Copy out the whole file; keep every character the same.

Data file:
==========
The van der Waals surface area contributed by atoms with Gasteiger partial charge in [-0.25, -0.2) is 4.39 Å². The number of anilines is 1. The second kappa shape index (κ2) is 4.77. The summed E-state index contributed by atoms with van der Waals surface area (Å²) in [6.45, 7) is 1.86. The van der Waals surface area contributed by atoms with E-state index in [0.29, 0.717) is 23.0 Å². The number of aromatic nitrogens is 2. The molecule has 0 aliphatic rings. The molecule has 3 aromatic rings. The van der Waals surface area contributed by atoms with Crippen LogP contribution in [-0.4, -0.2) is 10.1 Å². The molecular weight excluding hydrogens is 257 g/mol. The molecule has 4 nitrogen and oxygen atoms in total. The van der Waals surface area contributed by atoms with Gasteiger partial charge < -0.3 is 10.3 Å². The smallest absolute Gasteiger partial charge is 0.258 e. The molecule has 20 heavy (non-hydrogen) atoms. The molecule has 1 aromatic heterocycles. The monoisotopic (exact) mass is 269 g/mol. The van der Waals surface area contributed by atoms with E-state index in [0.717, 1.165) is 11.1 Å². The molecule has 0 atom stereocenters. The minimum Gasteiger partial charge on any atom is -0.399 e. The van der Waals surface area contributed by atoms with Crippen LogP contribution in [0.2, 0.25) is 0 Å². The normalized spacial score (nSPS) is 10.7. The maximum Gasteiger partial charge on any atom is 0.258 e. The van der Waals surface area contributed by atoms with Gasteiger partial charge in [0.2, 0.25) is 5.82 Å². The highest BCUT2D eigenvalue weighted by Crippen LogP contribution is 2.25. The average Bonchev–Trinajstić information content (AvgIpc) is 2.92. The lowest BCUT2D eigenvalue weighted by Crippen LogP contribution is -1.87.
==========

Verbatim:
The van der Waals surface area contributed by atoms with Gasteiger partial charge in [-0.25, -0.2) is 4.39 Å². The number of anilines is 1. The second kappa shape index (κ2) is 4.77. The summed E-state index contributed by atoms with van der Waals surface area (Å²) in [6.45, 7) is 1.86. The van der Waals surface area contributed by atoms with E-state index in [0.29, 0.717) is 23.0 Å². The number of aromatic nitrogens is 2. The molecule has 0 aliphatic rings. The molecule has 3 aromatic rings. The van der Waals surface area contributed by atoms with Crippen LogP contribution in [-0.4, -0.2) is 10.1 Å². The molecular weight excluding hydrogens is 257 g/mol. The molecule has 4 nitrogen and oxygen atoms in total. The van der Waals surface area contributed by atoms with Gasteiger partial charge < -0.3 is 10.3 Å². The smallest absolute Gasteiger partial charge is 0.258 e. The molecule has 20 heavy (non-hydrogen) atoms. The molecule has 1 aromatic heterocycles. The monoisotopic (exact) mass is 269 g/mol. The van der Waals surface area contributed by atoms with E-state index in [0.717, 1.165) is 11.1 Å². The molecule has 0 atom stereocenters. The minimum Gasteiger partial charge on any atom is -0.399 e. The van der Waals surface area contributed by atoms with Crippen LogP contribution in [0.2, 0.25) is 0 Å². The normalized spacial score (nSPS) is 10.7. The maximum Gasteiger partial charge on any atom is 0.258 e. The van der Waals surface area contributed by atoms with Gasteiger partial charge in [0.2, 0.25) is 5.82 Å². The highest BCUT2D eigenvalue weighted by Crippen LogP contribution is 2.25. The average Bonchev–Trinajstić information content (AvgIpc) is 2.92. The lowest BCUT2D eigenvalue weighted by Crippen LogP contribution is -1.87.